1420.2800 Continuances


Published: 2015

Subscribe to a Global-Regulation Premium Membership Today!

Key Benefits:

Subscribe Now for only USD$20 per month, or Get a Day Pass for only USD$4.99.
1420.2800 CONTINUANCES.


§
Subpart 1.

Continuances not favored.

Requests for continuances are inconsistent with the requirement that workers' compensation proceedings be expeditious. Continuances are not favored and will be granted only upon a clear showing of good cause.


§
Subp. 2.

Request.

When a continuance is requested before the hearing date, the party requesting the continuance shall first contact all other parties to determine whether mutual agreement to the continuance can be reached and, if the continuance is granted, the availability of all parties for hearing at future specific dates. When all parties are in agreement with the request for continuance and have agreed to a date for a future hearing, which date has been approved by the office, and when the continuance request is made more than 30 days before the hearing date, the continuance will be granted.


§
Subp. 3.

Motion.

A request for continuance must be in writing in the form of a motion for continuance pursuant to part 1420.2250. Urgent requests may be made orally to the assigned judge. For urgent requests on cases that have not been assigned to a judge, the continuance request must be made to the telephone calendar line designated by the office for such requests.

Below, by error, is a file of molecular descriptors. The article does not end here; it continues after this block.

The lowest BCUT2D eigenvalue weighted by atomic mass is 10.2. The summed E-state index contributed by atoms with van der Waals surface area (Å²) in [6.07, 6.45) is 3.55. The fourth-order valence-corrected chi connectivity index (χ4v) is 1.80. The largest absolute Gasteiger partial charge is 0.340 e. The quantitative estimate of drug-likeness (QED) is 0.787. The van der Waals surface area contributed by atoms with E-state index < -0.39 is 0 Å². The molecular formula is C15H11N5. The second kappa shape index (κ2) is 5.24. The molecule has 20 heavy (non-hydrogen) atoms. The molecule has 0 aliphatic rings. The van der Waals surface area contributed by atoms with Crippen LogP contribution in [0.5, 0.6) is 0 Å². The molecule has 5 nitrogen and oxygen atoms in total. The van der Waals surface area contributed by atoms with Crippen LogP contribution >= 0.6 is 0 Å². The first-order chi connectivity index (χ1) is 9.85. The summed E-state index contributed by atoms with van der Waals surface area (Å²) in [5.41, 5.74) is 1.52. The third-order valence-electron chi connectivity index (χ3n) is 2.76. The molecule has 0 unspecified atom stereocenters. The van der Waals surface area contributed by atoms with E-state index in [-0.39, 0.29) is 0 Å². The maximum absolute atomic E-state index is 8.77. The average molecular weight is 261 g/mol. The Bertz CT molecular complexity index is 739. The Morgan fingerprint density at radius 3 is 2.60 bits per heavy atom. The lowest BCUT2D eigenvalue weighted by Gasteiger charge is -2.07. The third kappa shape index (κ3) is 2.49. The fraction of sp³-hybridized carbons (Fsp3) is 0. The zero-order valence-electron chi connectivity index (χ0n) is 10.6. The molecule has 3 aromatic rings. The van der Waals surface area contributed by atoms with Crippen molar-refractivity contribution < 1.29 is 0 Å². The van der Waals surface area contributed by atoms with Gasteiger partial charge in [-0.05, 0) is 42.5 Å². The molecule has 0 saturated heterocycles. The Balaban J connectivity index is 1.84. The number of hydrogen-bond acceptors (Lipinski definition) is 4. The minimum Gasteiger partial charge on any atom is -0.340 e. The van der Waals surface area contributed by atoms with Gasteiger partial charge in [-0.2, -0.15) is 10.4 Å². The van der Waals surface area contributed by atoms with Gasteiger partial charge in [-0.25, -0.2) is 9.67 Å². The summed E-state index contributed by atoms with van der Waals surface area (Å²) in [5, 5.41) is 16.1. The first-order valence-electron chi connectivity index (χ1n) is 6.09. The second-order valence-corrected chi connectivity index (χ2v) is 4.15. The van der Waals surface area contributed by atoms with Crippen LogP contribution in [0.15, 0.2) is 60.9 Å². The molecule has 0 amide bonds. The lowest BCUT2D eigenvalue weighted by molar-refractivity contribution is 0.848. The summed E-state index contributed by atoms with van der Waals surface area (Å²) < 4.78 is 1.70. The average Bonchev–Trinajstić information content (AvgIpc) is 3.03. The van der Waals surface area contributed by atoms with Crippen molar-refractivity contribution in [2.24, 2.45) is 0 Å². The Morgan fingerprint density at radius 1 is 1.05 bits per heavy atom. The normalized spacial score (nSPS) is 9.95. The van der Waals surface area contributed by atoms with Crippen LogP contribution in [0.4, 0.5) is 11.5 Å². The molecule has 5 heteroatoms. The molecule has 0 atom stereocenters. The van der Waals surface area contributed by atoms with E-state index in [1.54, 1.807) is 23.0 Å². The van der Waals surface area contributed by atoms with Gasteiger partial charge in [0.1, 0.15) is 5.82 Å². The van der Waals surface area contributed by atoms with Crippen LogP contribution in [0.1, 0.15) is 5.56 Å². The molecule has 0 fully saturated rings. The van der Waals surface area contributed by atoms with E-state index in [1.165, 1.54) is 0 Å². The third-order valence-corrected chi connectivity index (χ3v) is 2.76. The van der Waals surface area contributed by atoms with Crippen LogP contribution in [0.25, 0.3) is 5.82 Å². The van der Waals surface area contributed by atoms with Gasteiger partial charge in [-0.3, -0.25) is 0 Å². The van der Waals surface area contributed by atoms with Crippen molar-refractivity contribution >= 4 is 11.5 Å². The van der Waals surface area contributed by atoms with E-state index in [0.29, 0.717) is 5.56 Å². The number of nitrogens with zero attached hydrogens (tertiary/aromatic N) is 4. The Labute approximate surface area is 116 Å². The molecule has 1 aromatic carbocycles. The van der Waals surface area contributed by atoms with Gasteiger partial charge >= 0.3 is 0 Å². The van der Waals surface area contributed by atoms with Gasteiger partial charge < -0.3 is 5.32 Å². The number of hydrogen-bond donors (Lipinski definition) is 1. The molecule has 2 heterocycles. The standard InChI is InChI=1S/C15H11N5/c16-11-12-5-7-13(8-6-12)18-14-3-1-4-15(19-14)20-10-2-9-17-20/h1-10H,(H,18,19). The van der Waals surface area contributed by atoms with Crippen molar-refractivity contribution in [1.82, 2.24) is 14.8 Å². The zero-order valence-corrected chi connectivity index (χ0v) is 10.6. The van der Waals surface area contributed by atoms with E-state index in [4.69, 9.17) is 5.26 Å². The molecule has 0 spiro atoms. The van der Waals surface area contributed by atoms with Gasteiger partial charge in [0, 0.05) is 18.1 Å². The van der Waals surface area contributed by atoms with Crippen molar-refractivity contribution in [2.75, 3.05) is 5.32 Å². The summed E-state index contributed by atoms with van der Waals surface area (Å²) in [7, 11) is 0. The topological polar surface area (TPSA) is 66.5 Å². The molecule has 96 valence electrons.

§
Subp. 4.

Good cause.

Good cause does not include:

§
A.

when a law firm, or an insurer with in-house counsel, consists of more than one attorney who practice in the field of workers' compensation law, and counsel assigned to the case is unavailable because of engagement in another court or otherwise, unless all counsel are committed elsewhere;


§
B.

unavailability of a medical or other witness if the deposition of the witness could have been taken after receipt of the notice of hearing date and before the hearing; or


§
C.

where the judge determines that the reason for the continuance was reasonably foreseeable and avoidable.